As we move into December it’s only natural to take stock of everything that’s happened in the last year and I gotta say…2012 was very, very good to me. I married the love of my life, moved into a new house, had a beautiful daughter, and after years of smacking my head against a brick wall my writing career is finally starting to show signs of momentum. Oh yeah, and I started a blog that has done better than I could ever have envisaged. I thought this would just be me typing away every week being indulged by a few of my Facebook friends. Now I’m checking the stats every day and wondering why I’m getting fewer hits from the Philippines than usual.
- They never forgave me for killing off Sarcastic Map of Wartime Europe.
So yeah. 2012 was a very good year. It was like that song by Frank Sinatra. You know the one."My Way".
Having said that, I think it’s pretty safe to say that if I live to be a hundred I will NEVER have as good a year as Julie Andrews did in 1965. Her first ever movie, Mary Poppins,was the highest grossing film of the year and received a record breaking 13 Oscar Nominations, winning five. Oh yeah, and the second highest grossing film that year was a little picture called The Sound of Music which would actually go on to gross even more than Gone with the Wind. In case you’re curious, the third and fourth most successful movies that year were Goldfinger and My Fair Lady. Yeah. 1965 was a GOOD year for movies, and an absolutely phenomenal one for Julie Andrews.
Andrews was coming off a successful stage career, having originated the role of Eliza Doolittle on Broadway in My Fair Lady, and was actually going to star in the movie version but at the last minute she was replaced by some kind of giant sentient stick insect that couldn't sing.
- Eat. A fucking. Sandwich.
Andrews got the last laugh when Walt Disney cast her as Mary Poppins, a casting choice that was, oh yes, practically perfect in every way. But time enough for that. Let's look at Mary Poppins.
Mary Poppins is one of those movies where everything just comes together perfectly. Director Robert Stevenson did plenty of work with Disney before this and went on to do many more films with the studio afterward. If you've seen any live action Disney movie that involved Dean Jones running afoul of animals or magic or magic animals; (The Shaggy DA, Blackbeard's Ghost, That Darn Cat, The Love Bug etc), chances are Robert Stevenson directed it. Stevenson, to my mind, is possibly the most perfect example of a journeyman director you could find. His filmography is pretty much wall to wall competent, workmanline, uninspired, totally forgettable kiddie films. Oh, and this, one of the most awarded and beloved movies of all time. What happened? Honestly, I don't know. I've watched a lot of Stevenson's work (although I didn't realise it at the time) and with the possible exception of Bedknobs and Broomsticks, none of them approach his work here in terms of style and charm. But then, he wouldn't be the only one who brought their A game to this movie.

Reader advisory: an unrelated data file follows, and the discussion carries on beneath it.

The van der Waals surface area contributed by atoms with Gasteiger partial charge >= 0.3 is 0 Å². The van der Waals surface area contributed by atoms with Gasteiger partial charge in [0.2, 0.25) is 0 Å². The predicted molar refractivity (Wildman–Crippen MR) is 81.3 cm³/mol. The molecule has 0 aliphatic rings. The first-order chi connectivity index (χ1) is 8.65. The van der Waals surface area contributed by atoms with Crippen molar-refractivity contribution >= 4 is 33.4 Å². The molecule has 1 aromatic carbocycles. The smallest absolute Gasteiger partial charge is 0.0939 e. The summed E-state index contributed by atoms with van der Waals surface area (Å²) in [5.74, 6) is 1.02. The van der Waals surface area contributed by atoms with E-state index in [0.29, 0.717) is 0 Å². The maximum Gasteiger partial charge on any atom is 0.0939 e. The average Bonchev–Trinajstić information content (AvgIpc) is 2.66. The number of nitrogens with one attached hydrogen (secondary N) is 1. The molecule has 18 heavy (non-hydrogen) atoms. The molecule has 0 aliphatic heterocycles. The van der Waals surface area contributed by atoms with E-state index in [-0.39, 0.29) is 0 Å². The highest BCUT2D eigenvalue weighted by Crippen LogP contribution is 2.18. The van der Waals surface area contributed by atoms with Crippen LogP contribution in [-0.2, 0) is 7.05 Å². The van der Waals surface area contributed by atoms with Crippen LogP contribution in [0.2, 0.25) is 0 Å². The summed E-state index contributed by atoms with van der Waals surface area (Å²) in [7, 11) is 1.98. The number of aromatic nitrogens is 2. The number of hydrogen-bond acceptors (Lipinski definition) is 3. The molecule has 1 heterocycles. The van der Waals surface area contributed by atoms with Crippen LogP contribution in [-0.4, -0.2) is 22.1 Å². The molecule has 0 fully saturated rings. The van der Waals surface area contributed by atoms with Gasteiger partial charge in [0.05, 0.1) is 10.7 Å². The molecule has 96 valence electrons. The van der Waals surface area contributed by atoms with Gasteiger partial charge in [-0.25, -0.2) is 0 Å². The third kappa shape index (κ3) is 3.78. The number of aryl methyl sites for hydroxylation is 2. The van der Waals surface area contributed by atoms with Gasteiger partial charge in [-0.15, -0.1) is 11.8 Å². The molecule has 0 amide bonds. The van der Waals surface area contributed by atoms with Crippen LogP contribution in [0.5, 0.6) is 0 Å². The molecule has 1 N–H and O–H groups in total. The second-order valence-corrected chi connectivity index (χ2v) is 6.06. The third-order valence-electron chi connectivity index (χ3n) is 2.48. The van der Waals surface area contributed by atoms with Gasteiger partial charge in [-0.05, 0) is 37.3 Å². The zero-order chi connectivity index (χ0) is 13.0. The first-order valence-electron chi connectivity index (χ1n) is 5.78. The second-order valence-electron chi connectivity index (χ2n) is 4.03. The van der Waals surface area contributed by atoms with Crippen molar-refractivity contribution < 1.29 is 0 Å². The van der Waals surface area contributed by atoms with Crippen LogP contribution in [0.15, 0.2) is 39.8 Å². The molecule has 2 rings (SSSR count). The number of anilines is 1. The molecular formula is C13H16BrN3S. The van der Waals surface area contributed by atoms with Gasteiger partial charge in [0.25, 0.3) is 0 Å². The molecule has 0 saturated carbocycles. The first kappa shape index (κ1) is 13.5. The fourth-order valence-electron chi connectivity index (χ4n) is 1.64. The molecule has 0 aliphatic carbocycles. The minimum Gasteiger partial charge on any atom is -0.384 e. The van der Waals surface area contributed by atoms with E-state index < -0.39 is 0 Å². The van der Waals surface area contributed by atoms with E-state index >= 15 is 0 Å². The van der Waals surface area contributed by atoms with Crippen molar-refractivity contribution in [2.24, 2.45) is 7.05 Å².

For instance, the songs by the Sherman Brothers...
Oh, back for more eh? WELL TASTE THE BOOM!
Worst fucking running joke I ever...anyway, the music. I honestly cannot think of another musical where all the songs, every single damn one, are of such fantastic quality. There is not one average, mediocre or forgettable tune in the whole film. They are all pure gold.
The movie begins with a sweeping overhead of one of the magnificent matte paintings that stand in for Edwardian London and we get our first view of our heroine, calmly applying foundation while sitting on a cloud like it ain't no thang. That wordless introduction over, we swoop down to ground level where our guide through this surreal, dreamlike version of London entertains a crowd as a one man band. This is Bert, played by Dick Van Dyke...
- ACCENT! ACCENT! ACCENT!
I'M GETTING TO THE ACCENT! JESUS!
FULL REVIEW HERE: http://unshavedmouse.wordpress.com/2012/12/13/disney-reviews-with-the-unshaved-mouse-18a-mary-poppins